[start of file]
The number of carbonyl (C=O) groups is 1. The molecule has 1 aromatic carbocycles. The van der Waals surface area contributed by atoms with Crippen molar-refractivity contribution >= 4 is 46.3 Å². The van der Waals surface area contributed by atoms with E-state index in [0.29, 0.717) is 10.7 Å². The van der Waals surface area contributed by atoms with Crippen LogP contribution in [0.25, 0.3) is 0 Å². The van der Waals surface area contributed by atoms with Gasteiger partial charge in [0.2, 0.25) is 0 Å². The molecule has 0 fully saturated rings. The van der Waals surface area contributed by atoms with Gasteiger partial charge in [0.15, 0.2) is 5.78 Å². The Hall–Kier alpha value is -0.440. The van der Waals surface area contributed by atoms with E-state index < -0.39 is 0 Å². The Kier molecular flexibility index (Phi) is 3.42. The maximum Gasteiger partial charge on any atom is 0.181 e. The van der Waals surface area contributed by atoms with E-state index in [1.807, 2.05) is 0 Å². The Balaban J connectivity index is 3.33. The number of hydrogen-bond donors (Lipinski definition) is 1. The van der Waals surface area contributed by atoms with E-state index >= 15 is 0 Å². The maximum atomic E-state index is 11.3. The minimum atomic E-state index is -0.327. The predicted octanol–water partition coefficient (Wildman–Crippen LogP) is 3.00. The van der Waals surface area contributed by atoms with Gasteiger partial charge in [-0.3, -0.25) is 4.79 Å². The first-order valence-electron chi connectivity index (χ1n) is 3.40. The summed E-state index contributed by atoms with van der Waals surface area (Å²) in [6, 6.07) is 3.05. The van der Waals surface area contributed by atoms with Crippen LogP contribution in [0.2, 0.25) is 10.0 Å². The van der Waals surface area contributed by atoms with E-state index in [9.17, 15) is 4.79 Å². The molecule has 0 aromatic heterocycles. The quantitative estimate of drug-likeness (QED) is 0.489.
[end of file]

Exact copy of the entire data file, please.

The number of carbonyl (C=O) groups is 1. The molecule has 1 aromatic carbocycles. The van der Waals surface area contributed by atoms with Crippen molar-refractivity contribution >= 4 is 46.3 Å². The van der Waals surface area contributed by atoms with E-state index in [0.29, 0.717) is 10.7 Å². The van der Waals surface area contributed by atoms with Crippen LogP contribution in [0.25, 0.3) is 0 Å². The van der Waals surface area contributed by atoms with Gasteiger partial charge in [0.2, 0.25) is 0 Å². The molecule has 0 fully saturated rings. The van der Waals surface area contributed by atoms with Gasteiger partial charge in [0.15, 0.2) is 5.78 Å². The Hall–Kier alpha value is -0.440. The van der Waals surface area contributed by atoms with E-state index < -0.39 is 0 Å². The Kier molecular flexibility index (Phi) is 3.42. The maximum Gasteiger partial charge on any atom is 0.181 e. The van der Waals surface area contributed by atoms with E-state index in [1.807, 2.05) is 0 Å². The Balaban J connectivity index is 3.33. The number of hydrogen-bond donors (Lipinski definition) is 1. The van der Waals surface area contributed by atoms with E-state index >= 15 is 0 Å². The maximum atomic E-state index is 11.3. The minimum atomic E-state index is -0.327. The predicted octanol–water partition coefficient (Wildman–Crippen LogP) is 3.00. The van der Waals surface area contributed by atoms with Gasteiger partial charge in [-0.3, -0.25) is 4.79 Å². The first-order valence-electron chi connectivity index (χ1n) is 3.40. The summed E-state index contributed by atoms with van der Waals surface area (Å²) in [6, 6.07) is 3.05. The van der Waals surface area contributed by atoms with Crippen LogP contribution in [0.2, 0.25) is 10.0 Å². The van der Waals surface area contributed by atoms with E-state index in [9.17, 15) is 4.79 Å². The molecule has 0 aromatic heterocycles. The quantitative estimate of drug-likeness (QED) is 0.489.